From gobsmacked to turned
Europe’s General Data Protection Regulation (GDPR) came into force in May last year and was there for all to see well before that. My initial reaction when learning about the application of the GDPR was to be a little gobsmacked at what I perceived as jurisdictional overreach on the part of the European Commission and Parliament.
Sure, it was fine to impose new and higher standards of data protection on businesses, government agencies and others in EU Member States, despite the costs and challenges that that presented, but the European Commission and Parliament were doing much more than that. Now, businesses outside of the EU with the lightest of presence in the EU, or that could be perceived as targeting EU customers, would be called upon to up their game, by changing their technologies if needed, re-writing agreements with the data controllers they serve, entering into potentially multiple data protection addenda with both controllers and their own processors, and updating their privacy policies.
The GDPR spawned a range of new industries and niche practices. Privacy consultants, lawyers, technologists, accounting firms and others all got on board the GDPR train as it went whistling around the world, tooting “comply or risk whopping great fines” as it went.
But here’s the thing. Despite the GDPR’s comparative complexity, despite the range of ‘re-papering’ it has required, and despite the costs and fears it has generated, when you get stuck into the GDPR, when you read it from cover to cover, when you see the dramatic impact it has had on how businesses design and protect their technology offerings and, above all, when you yourself feel the impact it is having on the protection of your and others’ personal data, you come to live and breathe the organisational and cultural change that the GDPR has engendered.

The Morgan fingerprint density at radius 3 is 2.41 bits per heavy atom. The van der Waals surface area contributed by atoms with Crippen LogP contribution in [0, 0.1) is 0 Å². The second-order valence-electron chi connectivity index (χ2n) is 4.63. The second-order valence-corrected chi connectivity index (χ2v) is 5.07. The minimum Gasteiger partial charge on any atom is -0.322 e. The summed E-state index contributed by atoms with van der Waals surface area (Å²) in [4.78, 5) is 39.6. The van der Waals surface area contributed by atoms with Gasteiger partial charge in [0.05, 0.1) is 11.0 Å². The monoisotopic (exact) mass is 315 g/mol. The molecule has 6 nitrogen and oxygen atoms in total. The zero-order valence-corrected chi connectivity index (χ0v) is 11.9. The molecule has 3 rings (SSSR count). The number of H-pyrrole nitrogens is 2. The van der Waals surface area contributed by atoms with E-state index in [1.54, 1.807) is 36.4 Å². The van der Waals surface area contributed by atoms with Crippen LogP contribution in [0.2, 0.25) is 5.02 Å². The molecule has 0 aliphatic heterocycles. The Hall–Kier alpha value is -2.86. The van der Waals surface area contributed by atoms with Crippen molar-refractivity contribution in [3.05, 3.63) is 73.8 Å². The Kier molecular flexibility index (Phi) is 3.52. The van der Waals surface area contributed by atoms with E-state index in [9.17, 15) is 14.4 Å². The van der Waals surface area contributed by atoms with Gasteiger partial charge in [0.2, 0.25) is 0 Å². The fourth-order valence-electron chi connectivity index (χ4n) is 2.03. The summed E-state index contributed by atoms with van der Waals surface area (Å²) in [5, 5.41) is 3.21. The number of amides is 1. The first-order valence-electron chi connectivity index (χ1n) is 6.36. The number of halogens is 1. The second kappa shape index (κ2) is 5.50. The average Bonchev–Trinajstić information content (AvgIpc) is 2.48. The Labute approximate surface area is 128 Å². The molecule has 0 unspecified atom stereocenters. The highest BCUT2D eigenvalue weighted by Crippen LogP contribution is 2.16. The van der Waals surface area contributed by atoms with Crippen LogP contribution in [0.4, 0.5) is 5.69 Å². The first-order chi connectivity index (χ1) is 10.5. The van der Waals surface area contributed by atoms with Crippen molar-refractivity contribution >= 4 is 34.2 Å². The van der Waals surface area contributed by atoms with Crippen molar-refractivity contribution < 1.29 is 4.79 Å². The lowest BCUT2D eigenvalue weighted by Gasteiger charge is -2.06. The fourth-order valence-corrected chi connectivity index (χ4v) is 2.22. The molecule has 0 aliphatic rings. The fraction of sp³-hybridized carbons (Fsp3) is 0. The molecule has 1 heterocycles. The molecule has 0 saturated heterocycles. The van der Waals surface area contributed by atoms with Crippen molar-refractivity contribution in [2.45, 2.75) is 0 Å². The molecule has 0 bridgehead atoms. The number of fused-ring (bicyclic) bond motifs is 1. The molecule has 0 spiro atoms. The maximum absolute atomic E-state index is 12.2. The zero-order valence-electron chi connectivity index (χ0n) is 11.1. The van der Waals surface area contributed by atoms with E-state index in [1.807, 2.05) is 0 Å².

So what. What does this mean for New Zealand businesses?
What does this all mean for us here in New Zealand? Many law firms and others here (let’s call them the GDPR advocates) have already made the point that New Zealand businesses with a presence in the EU or targeting EU residents may need to undertake a self-audit. They may need to take a close look at:
- their personal information holdings;
- the agreements they have with EU customers;
- the online terms they have for online services selling into Europe;
- the ‘subprocessors’ they use to help them provide their services;
- whether those subprocessors and the terms in place with them are up to scratch;
- their privacy policies, and so on.
Despite the low likelihood of the European Commission hauling a non-compliant business at the bottom of the earth over the coals (not to mention the unanswered questions around their ability to do so), the GDPR advocates are right. But they are right not only because of the legal risk that arises when the GDPR’s tentacles are sticking to you (which is what many GDPR advocates focus on). They’re right because of the evolving global change to which the GDPR has given birth and the impact this could have on your business.
What do I mean by that? Well, take an online business based in New Zealand that wants to sell wherever it can around the world. The business might not have a local presence in Europe and might not be expressly targeting EU residents (e.g., by selling in EUR or referring to customers or users in EU member states) in a way that ensnares it in the long tentacles of the GDPR. As such, strictly speaking, the GDPR may not directly apply to it. At the same time, though, this New Zealand business won’t want to turn potential EU customers away. And now comes the kicker: at least some of these ‘non-targeted’ yet still commercially attractive potential European customers may have become so familiar with GDPR-led norms that they’ll be surprised if this online business, that has no obvious territorial sales boundaries, doesn’t meet them.